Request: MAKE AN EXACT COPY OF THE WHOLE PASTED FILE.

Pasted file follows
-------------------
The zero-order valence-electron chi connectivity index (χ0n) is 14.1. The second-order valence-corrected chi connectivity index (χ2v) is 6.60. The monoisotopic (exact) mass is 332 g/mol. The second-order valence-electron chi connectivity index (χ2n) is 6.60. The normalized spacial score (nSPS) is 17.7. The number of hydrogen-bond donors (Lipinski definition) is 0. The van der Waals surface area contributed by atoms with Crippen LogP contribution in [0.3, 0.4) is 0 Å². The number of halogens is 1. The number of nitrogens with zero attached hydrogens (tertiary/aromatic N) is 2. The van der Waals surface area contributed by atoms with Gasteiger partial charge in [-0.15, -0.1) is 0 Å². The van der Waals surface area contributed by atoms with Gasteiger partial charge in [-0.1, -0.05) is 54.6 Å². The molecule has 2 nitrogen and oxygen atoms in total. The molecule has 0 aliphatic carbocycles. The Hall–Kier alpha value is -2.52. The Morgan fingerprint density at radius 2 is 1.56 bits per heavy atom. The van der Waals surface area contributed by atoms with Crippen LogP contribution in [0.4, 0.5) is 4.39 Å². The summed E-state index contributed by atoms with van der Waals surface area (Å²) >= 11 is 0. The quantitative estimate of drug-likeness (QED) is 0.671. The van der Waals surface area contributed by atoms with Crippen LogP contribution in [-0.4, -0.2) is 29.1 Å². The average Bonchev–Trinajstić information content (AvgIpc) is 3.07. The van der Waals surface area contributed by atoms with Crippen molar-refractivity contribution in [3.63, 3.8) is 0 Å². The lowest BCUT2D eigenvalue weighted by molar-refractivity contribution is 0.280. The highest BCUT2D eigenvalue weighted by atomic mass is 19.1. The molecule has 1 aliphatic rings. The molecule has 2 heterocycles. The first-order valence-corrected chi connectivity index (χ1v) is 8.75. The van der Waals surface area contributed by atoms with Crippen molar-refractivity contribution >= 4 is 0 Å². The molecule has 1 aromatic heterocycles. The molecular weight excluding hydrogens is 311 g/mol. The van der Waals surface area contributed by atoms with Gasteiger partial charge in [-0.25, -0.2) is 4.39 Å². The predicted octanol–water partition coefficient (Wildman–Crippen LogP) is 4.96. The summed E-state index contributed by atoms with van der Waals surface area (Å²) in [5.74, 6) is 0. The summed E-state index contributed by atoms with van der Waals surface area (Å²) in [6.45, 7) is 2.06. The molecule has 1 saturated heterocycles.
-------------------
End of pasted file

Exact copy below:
The zero-order valence-electron chi connectivity index (χ0n) is 14.1. The second-order valence-corrected chi connectivity index (χ2v) is 6.60. The monoisotopic (exact) mass is 332 g/mol. The second-order valence-electron chi connectivity index (χ2n) is 6.60. The normalized spacial score (nSPS) is 17.7. The number of hydrogen-bond donors (Lipinski definition) is 0. The van der Waals surface area contributed by atoms with Crippen LogP contribution in [0.3, 0.4) is 0 Å². The number of halogens is 1. The number of nitrogens with zero attached hydrogens (tertiary/aromatic N) is 2. The van der Waals surface area contributed by atoms with Gasteiger partial charge in [-0.15, -0.1) is 0 Å². The van der Waals surface area contributed by atoms with Gasteiger partial charge in [-0.1, -0.05) is 54.6 Å². The molecule has 2 nitrogen and oxygen atoms in total. The molecule has 0 aliphatic carbocycles. The Hall–Kier alpha value is -2.52. The Morgan fingerprint density at radius 2 is 1.56 bits per heavy atom. The van der Waals surface area contributed by atoms with Crippen LogP contribution in [0.4, 0.5) is 4.39 Å². The summed E-state index contributed by atoms with van der Waals surface area (Å²) >= 11 is 0. The quantitative estimate of drug-likeness (QED) is 0.671. The van der Waals surface area contributed by atoms with Crippen LogP contribution in [-0.4, -0.2) is 29.1 Å². The average Bonchev–Trinajstić information content (AvgIpc) is 3.07. The van der Waals surface area contributed by atoms with Crippen molar-refractivity contribution in [3.63, 3.8) is 0 Å². The lowest BCUT2D eigenvalue weighted by molar-refractivity contribution is 0.280. The highest BCUT2D eigenvalue weighted by atomic mass is 19.1. The molecule has 1 aliphatic rings. The molecule has 2 heterocycles. The first-order valence-corrected chi connectivity index (χ1v) is 8.75. The van der Waals surface area contributed by atoms with Crippen molar-refractivity contribution >= 4 is 0 Å². The molecule has 1 aromatic heterocycles. The molecular weight excluding hydrogens is 311 g/mol. The van der Waals surface area contributed by atoms with Gasteiger partial charge in [-0.25, -0.2) is 4.39 Å². The predicted octanol–water partition coefficient (Wildman–Crippen LogP) is 4.96. The summed E-state index contributed by atoms with van der Waals surface area (Å²) in [5.74, 6) is 0. The summed E-state index contributed by atoms with van der Waals surface area (Å²) in [6.45, 7) is 2.06. The molecule has 1 saturated heterocycles.